Here’s a quick, informal personality test. Among the following pairs of options, which would you prefer?
1. a) Eating at a favorite restaurant; b) Eating at a new, exotic restaurant.
2) a) Relaxing at home after work; b) Going to a lively party after work.
3) a) Driving a reliable sedan; b) Driving a sports car.
4) a) Avoiding recreational drug use; b) Trying recreational drugs.
5) a) Vacationing in the mountains; b) Climbing a mountain with friends.
If you gravitated toward the b) selections, you exhibit a trait that psychologists refer to as “sensation-seeking“. People who are sensation seekers tend to like novelty and adventure and quickly become bored by routines.
So what does this have to do with financial markets? It turns out that a large body of psychological research finds that people who are sensation seekers tend to also be risk takers. Indeed, many hapless traders are attracted to markets precisely because of the stimulation of risk and reward. At the extreme, this makes trading an addiction, not a disciplined quest to exploit market inefficiencies.
Cognitive neuroscience researchers suggest that much of risk-taking may be hard-wired, controlled by specific brain regions. Indeed, much of the risk-taking commonly associated with adolescence can be traced to changes in the brain during that developmental period. Similarly, brain differences have been linked to the impulsive, risk-seeking behaviors of psychopaths.
Could it be that some people are hard-wired from birth to seek sensation and risk? We see this most clearly among children who exhibit attention deficits and hyperactivity: most often they also display impulsivity and sensation-seeking from an early age, making them particularly prone to antisocial behavior. Longitudinal developmental research supports the idea that temperaments–which include the traits of activity and distractibility– appear at a very early stage of development and remain remarkably stable across the lifespan.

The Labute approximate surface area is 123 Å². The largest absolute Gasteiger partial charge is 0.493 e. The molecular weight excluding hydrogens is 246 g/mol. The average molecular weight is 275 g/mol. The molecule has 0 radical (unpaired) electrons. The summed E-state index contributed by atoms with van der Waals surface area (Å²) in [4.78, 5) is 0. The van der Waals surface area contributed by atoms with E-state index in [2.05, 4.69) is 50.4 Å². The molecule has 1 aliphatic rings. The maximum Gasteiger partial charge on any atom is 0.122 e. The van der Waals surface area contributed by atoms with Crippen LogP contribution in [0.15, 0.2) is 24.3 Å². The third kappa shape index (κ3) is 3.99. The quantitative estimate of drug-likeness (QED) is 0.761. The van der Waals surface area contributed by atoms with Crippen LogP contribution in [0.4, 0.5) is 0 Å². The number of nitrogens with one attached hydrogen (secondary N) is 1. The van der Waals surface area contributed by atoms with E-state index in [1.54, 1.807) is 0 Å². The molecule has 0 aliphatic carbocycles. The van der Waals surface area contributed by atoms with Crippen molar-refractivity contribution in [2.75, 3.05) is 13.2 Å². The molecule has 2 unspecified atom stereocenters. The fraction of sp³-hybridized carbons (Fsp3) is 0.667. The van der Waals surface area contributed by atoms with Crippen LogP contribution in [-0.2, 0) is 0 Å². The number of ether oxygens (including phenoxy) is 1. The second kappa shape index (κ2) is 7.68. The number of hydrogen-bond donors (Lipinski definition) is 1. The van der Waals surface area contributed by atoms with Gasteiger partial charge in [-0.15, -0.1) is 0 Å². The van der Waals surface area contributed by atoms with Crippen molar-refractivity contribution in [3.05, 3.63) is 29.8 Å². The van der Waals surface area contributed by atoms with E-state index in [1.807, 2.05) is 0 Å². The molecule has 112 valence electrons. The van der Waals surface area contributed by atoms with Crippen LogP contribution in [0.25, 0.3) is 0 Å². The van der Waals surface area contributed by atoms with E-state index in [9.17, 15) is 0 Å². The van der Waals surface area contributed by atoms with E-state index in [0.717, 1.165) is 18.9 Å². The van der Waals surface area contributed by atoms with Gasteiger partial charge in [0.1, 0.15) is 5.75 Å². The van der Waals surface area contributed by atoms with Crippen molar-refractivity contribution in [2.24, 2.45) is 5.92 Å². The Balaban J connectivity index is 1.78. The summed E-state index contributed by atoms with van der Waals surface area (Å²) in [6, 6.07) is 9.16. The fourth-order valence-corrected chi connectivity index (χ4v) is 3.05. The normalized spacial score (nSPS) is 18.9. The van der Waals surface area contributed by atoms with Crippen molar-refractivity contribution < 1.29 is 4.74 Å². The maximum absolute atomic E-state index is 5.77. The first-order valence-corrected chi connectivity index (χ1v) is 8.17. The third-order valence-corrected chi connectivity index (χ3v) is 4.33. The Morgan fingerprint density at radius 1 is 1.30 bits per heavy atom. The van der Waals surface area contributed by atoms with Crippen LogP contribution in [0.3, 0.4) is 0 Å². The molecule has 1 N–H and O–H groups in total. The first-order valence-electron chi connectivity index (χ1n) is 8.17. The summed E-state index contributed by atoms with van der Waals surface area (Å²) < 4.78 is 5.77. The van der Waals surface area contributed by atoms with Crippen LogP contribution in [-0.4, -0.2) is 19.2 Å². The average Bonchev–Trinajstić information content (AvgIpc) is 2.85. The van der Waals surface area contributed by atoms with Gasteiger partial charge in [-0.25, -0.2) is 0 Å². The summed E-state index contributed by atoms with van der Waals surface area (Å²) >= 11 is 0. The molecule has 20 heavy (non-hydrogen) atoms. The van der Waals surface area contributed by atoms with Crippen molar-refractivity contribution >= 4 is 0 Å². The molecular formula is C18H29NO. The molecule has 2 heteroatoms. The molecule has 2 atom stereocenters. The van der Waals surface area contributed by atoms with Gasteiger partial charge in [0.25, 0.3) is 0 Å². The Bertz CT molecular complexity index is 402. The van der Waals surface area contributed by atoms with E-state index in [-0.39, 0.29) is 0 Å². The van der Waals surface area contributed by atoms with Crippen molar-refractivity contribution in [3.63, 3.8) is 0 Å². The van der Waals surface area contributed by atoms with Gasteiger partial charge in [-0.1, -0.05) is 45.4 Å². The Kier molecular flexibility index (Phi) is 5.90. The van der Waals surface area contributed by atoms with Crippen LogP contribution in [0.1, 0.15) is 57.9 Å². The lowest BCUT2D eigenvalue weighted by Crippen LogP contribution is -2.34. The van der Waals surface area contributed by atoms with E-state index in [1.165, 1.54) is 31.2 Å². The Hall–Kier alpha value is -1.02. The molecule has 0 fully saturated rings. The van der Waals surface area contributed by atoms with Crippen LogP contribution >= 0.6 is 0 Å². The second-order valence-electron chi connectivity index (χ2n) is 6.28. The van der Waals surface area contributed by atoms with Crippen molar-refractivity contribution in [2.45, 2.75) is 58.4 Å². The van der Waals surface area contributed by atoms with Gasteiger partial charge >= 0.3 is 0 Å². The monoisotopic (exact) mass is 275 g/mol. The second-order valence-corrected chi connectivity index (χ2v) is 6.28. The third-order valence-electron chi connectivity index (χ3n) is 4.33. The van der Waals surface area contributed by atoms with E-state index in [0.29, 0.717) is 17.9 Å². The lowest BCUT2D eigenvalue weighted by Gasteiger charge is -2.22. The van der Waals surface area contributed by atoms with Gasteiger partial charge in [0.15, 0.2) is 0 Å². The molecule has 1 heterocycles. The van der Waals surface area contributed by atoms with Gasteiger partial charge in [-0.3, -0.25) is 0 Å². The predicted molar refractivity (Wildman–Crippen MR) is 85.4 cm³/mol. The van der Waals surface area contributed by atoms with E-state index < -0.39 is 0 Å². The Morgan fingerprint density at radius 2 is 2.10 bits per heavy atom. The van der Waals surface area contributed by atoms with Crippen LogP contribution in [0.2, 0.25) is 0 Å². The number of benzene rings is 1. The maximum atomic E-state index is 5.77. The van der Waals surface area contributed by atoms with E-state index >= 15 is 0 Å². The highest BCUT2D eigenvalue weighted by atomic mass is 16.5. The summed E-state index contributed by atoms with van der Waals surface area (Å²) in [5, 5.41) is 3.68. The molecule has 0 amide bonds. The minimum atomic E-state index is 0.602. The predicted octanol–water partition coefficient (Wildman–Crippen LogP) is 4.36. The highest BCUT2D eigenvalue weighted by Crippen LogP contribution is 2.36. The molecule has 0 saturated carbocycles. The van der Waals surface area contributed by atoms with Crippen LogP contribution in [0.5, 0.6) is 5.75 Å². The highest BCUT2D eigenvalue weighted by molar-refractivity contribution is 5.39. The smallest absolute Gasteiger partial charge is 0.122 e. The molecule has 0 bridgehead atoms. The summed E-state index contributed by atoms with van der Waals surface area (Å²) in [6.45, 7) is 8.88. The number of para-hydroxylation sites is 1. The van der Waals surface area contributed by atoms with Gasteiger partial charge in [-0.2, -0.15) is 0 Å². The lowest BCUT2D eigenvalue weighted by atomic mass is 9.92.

It is easy to see how tendencies toward activity, distractibility, sensation-seeking, and risk-taking could undermine market participants and doom them to failure. A few years ago, I wrote a post noting that markets were rigged against human nature, as short-term returns following strong periods reliably underperformed those following weak periods. (This mean reversion has been tracked admirably by the MarketSci blog). If traders, eager for stimulation and risk, impulsively jump aboard directional market moves, they would systematically underperform market averages.
Successful trading requires the ability to take meaningful risk, but also the capacity for controlling that risk. One can trade for sensation and one can trade for profits, but rarely can one do both.